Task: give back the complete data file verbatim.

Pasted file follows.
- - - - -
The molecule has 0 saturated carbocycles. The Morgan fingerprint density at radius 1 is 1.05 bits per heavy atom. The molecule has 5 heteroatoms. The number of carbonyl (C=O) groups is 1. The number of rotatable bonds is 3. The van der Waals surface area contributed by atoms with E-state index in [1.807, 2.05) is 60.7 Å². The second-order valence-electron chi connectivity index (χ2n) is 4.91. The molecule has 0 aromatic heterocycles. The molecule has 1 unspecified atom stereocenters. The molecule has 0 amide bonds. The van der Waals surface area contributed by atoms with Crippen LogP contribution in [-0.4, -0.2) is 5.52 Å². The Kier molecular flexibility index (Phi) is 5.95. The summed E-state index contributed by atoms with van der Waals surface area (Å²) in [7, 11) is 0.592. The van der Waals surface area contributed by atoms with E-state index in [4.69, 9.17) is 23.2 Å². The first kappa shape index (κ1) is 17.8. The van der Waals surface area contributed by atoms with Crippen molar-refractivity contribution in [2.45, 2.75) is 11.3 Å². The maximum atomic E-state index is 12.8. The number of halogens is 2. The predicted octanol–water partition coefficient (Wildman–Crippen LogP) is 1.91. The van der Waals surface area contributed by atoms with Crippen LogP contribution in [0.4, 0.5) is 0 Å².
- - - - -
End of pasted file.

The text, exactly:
The molecule has 0 saturated carbocycles. The Morgan fingerprint density at radius 1 is 1.05 bits per heavy atom. The molecule has 5 heteroatoms. The number of carbonyl (C=O) groups is 1. The number of rotatable bonds is 3. The van der Waals surface area contributed by atoms with E-state index in [1.807, 2.05) is 60.7 Å². The second-order valence-electron chi connectivity index (χ2n) is 4.91. The molecule has 0 aromatic heterocycles. The molecule has 1 unspecified atom stereocenters. The molecule has 0 amide bonds. The van der Waals surface area contributed by atoms with Crippen LogP contribution in [-0.4, -0.2) is 5.52 Å². The Kier molecular flexibility index (Phi) is 5.95. The summed E-state index contributed by atoms with van der Waals surface area (Å²) in [7, 11) is 0.592. The van der Waals surface area contributed by atoms with E-state index in [4.69, 9.17) is 23.2 Å². The first kappa shape index (κ1) is 17.8. The van der Waals surface area contributed by atoms with Crippen molar-refractivity contribution in [2.45, 2.75) is 11.3 Å². The maximum atomic E-state index is 12.8. The number of halogens is 2. The predicted octanol–water partition coefficient (Wildman–Crippen LogP) is 1.91. The van der Waals surface area contributed by atoms with Crippen LogP contribution in [0.4, 0.5) is 0 Å².